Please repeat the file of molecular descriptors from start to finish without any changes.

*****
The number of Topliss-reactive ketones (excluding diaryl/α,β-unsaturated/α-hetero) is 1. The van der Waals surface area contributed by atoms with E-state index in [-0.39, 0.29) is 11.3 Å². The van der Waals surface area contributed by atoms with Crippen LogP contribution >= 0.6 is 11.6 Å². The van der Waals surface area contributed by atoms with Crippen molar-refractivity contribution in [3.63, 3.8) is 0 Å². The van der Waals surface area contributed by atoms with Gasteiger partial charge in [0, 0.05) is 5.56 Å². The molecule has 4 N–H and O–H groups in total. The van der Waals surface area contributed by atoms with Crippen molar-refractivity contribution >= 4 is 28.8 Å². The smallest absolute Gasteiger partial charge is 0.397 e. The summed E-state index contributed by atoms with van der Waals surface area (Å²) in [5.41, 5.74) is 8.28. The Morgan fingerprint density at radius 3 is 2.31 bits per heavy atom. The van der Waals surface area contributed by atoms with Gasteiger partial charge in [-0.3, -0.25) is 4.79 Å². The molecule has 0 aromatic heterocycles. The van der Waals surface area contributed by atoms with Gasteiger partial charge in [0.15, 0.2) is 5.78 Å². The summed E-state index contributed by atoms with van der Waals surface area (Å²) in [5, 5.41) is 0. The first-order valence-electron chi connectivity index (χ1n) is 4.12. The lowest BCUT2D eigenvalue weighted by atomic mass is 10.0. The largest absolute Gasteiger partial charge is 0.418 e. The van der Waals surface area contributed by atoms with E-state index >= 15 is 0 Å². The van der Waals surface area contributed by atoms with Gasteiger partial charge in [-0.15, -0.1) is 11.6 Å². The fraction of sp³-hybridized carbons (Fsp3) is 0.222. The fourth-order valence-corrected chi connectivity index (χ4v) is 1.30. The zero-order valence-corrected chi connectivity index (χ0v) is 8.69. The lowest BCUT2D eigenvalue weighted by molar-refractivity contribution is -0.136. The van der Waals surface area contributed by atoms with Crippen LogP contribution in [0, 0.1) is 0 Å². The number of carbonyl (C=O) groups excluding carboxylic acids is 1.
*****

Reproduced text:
The number of Topliss-reactive ketones (excluding diaryl/α,β-unsaturated/α-hetero) is 1. The van der Waals surface area contributed by atoms with E-state index in [-0.39, 0.29) is 11.3 Å². The van der Waals surface area contributed by atoms with Crippen LogP contribution >= 0.6 is 11.6 Å². The van der Waals surface area contributed by atoms with Crippen molar-refractivity contribution in [3.63, 3.8) is 0 Å². The van der Waals surface area contributed by atoms with Gasteiger partial charge in [0, 0.05) is 5.56 Å². The molecule has 4 N–H and O–H groups in total. The van der Waals surface area contributed by atoms with Crippen molar-refractivity contribution >= 4 is 28.8 Å². The smallest absolute Gasteiger partial charge is 0.397 e. The summed E-state index contributed by atoms with van der Waals surface area (Å²) in [5.41, 5.74) is 8.28. The Morgan fingerprint density at radius 3 is 2.31 bits per heavy atom. The van der Waals surface area contributed by atoms with Gasteiger partial charge in [-0.3, -0.25) is 4.79 Å². The molecule has 0 aromatic heterocycles. The van der Waals surface area contributed by atoms with Gasteiger partial charge in [0.15, 0.2) is 5.78 Å². The summed E-state index contributed by atoms with van der Waals surface area (Å²) in [5, 5.41) is 0. The first-order valence-electron chi connectivity index (χ1n) is 4.12. The lowest BCUT2D eigenvalue weighted by atomic mass is 10.0. The largest absolute Gasteiger partial charge is 0.418 e. The van der Waals surface area contributed by atoms with E-state index >= 15 is 0 Å². The van der Waals surface area contributed by atoms with Gasteiger partial charge in [-0.15, -0.1) is 11.6 Å². The fraction of sp³-hybridized carbons (Fsp3) is 0.222. The fourth-order valence-corrected chi connectivity index (χ4v) is 1.30. The zero-order valence-corrected chi connectivity index (χ0v) is 8.69. The lowest BCUT2D eigenvalue weighted by molar-refractivity contribution is -0.136. The van der Waals surface area contributed by atoms with Crippen LogP contribution in [0, 0.1) is 0 Å². The number of carbonyl (C=O) groups excluding carboxylic acids is 1.